Wednesday, June 20, 2018

Wildlife Wednesday - wasps

I think these are wasps and a wasp nest in my spruce tree - but...I could have everything wrong!

Sometimes looking these things up really deflates my belief that I have some knowledge of the natural world!! And I always wish I paid more attention to the creatures and got right up looking at them, taking notes, while I shot the photo!

So, the Australian Museum has a lot of information on wasps, which you can find here, and then finishes with this (and that's where all my doubts come from):

"What looks similar?

  • Bees are closely related to wasps and share many features. In general the following features distinguish bees from wasps: legs and body hairy with forked hairs; hindlegs enlarged to form baskets of hairs to carry pollen; wings have cells; movement generally restricted to interaction with flowers and returning to nests.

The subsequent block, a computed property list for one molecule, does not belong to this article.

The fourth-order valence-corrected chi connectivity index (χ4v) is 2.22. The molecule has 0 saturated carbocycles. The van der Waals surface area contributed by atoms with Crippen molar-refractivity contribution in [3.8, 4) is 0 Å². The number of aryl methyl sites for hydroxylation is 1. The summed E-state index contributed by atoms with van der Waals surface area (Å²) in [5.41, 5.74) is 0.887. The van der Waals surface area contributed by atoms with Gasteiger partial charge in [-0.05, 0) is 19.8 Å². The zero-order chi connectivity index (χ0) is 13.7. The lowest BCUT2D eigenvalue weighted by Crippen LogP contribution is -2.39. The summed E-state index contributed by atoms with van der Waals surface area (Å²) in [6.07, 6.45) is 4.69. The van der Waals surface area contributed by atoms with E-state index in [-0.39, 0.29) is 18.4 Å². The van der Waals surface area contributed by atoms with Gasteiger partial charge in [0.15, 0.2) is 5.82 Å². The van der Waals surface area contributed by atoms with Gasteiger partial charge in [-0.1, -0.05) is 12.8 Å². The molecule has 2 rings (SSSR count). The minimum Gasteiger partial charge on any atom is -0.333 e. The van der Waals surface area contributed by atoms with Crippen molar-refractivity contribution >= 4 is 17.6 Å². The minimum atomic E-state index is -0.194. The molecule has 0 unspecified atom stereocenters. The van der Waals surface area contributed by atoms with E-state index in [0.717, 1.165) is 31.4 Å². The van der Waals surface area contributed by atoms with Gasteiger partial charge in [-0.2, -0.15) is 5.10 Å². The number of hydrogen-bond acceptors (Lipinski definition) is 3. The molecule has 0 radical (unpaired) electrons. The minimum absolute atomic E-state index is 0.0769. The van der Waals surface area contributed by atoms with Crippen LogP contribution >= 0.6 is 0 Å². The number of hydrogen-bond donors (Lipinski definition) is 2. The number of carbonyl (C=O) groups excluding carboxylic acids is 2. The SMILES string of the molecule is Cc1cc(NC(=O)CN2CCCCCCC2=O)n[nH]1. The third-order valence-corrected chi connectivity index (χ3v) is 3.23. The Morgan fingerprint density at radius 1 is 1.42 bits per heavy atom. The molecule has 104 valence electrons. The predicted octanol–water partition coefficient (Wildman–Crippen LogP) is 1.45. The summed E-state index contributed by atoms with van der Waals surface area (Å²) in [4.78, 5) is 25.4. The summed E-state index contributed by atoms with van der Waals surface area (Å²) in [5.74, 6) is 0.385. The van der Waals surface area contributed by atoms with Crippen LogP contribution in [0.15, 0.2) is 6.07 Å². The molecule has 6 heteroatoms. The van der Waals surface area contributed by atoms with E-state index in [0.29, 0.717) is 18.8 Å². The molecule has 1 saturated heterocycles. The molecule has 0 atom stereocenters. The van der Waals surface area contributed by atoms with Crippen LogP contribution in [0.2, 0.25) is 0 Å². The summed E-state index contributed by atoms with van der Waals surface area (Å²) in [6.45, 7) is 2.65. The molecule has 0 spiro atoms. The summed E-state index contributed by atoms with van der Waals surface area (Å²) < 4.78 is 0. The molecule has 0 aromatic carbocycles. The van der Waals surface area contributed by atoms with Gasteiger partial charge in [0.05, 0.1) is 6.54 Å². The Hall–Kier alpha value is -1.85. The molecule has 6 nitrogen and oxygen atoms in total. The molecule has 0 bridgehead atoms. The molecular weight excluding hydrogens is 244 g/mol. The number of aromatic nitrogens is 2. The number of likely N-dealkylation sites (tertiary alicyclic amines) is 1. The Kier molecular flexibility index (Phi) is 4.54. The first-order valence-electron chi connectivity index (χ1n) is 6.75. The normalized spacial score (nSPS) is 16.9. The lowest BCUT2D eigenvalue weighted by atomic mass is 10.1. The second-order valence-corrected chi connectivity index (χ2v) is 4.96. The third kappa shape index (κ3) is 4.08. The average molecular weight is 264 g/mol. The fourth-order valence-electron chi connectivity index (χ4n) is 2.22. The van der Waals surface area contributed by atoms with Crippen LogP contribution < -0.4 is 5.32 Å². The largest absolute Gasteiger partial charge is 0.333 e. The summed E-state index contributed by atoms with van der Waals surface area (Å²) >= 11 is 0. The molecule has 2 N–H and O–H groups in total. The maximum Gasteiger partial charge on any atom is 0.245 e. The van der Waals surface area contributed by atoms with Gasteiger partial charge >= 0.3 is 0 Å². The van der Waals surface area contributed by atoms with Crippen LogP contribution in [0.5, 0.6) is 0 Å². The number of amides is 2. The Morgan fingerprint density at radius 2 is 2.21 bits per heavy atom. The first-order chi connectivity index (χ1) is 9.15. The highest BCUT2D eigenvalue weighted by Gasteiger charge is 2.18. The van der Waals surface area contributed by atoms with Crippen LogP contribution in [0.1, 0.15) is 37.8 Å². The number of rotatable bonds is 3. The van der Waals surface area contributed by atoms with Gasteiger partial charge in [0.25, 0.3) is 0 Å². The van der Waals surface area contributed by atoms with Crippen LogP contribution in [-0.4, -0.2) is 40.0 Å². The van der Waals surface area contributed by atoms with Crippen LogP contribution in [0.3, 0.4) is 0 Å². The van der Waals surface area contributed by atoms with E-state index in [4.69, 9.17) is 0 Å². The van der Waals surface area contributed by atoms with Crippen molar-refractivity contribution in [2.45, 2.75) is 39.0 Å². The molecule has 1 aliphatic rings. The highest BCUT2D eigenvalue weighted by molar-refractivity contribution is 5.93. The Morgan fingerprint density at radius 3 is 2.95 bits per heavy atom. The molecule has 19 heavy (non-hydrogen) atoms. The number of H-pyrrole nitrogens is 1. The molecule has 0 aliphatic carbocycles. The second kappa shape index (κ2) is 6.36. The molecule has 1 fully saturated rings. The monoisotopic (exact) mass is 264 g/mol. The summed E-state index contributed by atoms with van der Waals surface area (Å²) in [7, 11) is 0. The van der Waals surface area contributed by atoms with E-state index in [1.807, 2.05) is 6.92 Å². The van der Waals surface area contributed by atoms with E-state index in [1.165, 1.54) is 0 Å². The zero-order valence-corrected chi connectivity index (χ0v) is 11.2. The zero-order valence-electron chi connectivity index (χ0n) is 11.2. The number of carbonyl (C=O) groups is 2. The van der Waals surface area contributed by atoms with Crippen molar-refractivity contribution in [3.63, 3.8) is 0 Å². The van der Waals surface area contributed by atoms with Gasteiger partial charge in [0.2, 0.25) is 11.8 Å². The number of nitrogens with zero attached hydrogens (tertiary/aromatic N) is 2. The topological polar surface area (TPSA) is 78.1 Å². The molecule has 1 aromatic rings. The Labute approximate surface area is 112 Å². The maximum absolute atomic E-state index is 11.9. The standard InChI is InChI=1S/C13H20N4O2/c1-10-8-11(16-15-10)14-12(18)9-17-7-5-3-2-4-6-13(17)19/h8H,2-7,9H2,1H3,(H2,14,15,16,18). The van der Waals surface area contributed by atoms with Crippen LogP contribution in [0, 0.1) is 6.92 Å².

• Ants are closely related to wasps and share many features. To further complicate matters some wasps look and behave remarkably like certain ant species. In general the following features distinguish ants: constricted 'waist' with one or two knobs; antennal segment closest to body very long (five times as long at least) to any of the remaining segments; presence of certain glands (microscope and taxonomic expertise required). Wasps never have all of these features.
  • Sawflies are closely related to wasps and share many features. Sawflies can be distinguished by a lack of constriction at the 'waist' and more complete wing venation. The wings have more veins and cross-veins that form cells, with at least one vein extending to wing margin. They are nearly always plant feeders (one or two are parasites of wood-boring beetles), and females have a saw-like ovipositor folded into a groove when not in use.
  • Some moth families are wasp-like in appearance. Some species of case moths (Family Psychidae), cup moths (Family Limacodidae), clearwing moths (Family Sesiidae), forester moths (Family Zygaenidae), and hawk moths (Family Sphingidae) have adults which have clear membranes on their wings, with scaling restricted to veins and the body of the moth. This can sometimes give a wasp-like appearance (eg. Family Sesiidae), and may result in incorrect identifications. The scales on the body should still identify these insects as moths."

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